Climbing Adam’s Peak

Reading about walking up thousands of steps in the darkness and experiencing an epic sunrise and endless views of the Sri Lankan hill country was definitely one of the things that most inspired me to visit the country. And whilst climbing Adam’s peak wasn’t quite what I expected, it was still so memorable and absolutely one of the highlights of my time in Sri Lanka.

Climbing Adam's Peak

Nestled in the heart of the Sri Lankan hills, Adam’s peak has spiritual significance for Buddhists, Hindus, Muslims and Christians, so what is your unforgettable travel experience is a religious passage for thousands of locals too. For most people, the journey will begin from the small town of Dalhousie, easily accessible by bus, taxi or tuk tuk from nearby Hatton. People usually leave Dalhousie at around 2am to begin the 1400m ascent so they can catch the famous sunrise from the top. The path is well marked and ranges from large, flat steps to small, steep ones with long railings. Along the way you’ll see temples, waterfalls and wildlife, and depending on when you go possibly hundreds of pilgrims and travellers. If you allow yourself plenty of time, you don’t have to be particularly fit to complete the climb. Just be prepared for for some serious pain in leg muscles you didn’t even know you had in the next few days!


What I should probably tell you about next is what happens when reach the top. The amazing views and the incredible sunrise. That’s certainly what I read in my guidebook, and what drew me to Adam’s Peak. But what what my guidebook didn’t tell me was that it’d be freezing, the steps and hand rails would be wet and slippery, I’d be walking through thick mist the whole time, and I would finally reached the top wet and cold and not be able to see more than a couple of metres in front of me. But hey, all this probably made the experience even more epic, and it just means I will have to go back!

Mist on Adam's Peak

Top of Adam's Peak

To be fair, I knew that it was far from the best time of year to be making the climb, but I’d still hoped that I would at least get to see something from the top! So should you still make the trip to Adam’s Peak if you’re not there during peak season? Absolutely! Apart from being great exercise and a physical challenge, the whole experience of walking through the misty darkness at 2am was almost magical. Also, as the climb is taken as a religious pilgrimage, you are likely to bump into a few locals at any time of the year and you’ll still see some fascinating temples and other sights. Staying in the quaint town of Dalhousie is also part of the experience, and is a nice place to unwind. If you are fortunate enough to be able to plan your trip to Sri Lanka to coincide with the pilgrimage season (December to April) then all the more reason to go. And make sure you send me a picture of that epic view I never got to see!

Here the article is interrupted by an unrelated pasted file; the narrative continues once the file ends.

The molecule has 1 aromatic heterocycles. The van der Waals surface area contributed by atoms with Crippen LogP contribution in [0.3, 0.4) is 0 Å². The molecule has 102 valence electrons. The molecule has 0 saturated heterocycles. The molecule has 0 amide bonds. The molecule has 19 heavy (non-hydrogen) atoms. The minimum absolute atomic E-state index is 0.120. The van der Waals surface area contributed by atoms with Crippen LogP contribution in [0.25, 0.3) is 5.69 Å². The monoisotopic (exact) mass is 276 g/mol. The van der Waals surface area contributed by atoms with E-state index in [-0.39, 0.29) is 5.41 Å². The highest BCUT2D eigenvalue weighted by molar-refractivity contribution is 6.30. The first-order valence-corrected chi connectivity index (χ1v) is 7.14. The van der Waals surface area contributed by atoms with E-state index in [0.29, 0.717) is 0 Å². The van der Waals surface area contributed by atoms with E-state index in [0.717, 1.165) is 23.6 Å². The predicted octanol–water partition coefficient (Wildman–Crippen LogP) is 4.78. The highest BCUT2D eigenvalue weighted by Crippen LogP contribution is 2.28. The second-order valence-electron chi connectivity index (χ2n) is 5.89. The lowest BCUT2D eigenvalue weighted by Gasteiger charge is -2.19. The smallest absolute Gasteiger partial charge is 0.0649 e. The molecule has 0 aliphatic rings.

Adam's Peak sights


-I opted to go without a guide, so I can’t speak from experience of the benefits of taking a one. Although I may have missed out on some inside knowledge, the climb was very well marked and certainly navigable without a guide, so I opted to save the money and take things at my own pace. However if you want some company, local knowledge or just want to support the locals, your guesthouse will be able to arrange a guide for you for a very reasonable price.

-You can get some cheap accommodation in Dalhousie, but the food is quite expensive by Sri Lankan standards. There are no cheap, local restaurants. I was happy to support the lovely family at my guesthouse, but if you’re on a really tight budget stock up on snacks before you go. I know I was happy to have some dried fruit and nuts with me.

-I took the train to Hatton and got to Dalhousie by bus. When you get off the train, walk past the taxi drivers into town and ask directions to the bus stand. You’ll need to take one of the frequent buses to Maskeliya, from where you can change to a Dalhousie bus. Of course you can just get a taki, but for me riding on local buses is a part of the experience and is a great way to save money.

-I stayed at Achinika Holiday Inn in Dalhousie. They have a variety of differently priced and sized rooms, some with stunning views (weather permitting of course). Being low season, it was actually some of the cheapest accommodation I got in Sri Lanka, and they served huge portions of yummy food in their restaurant.


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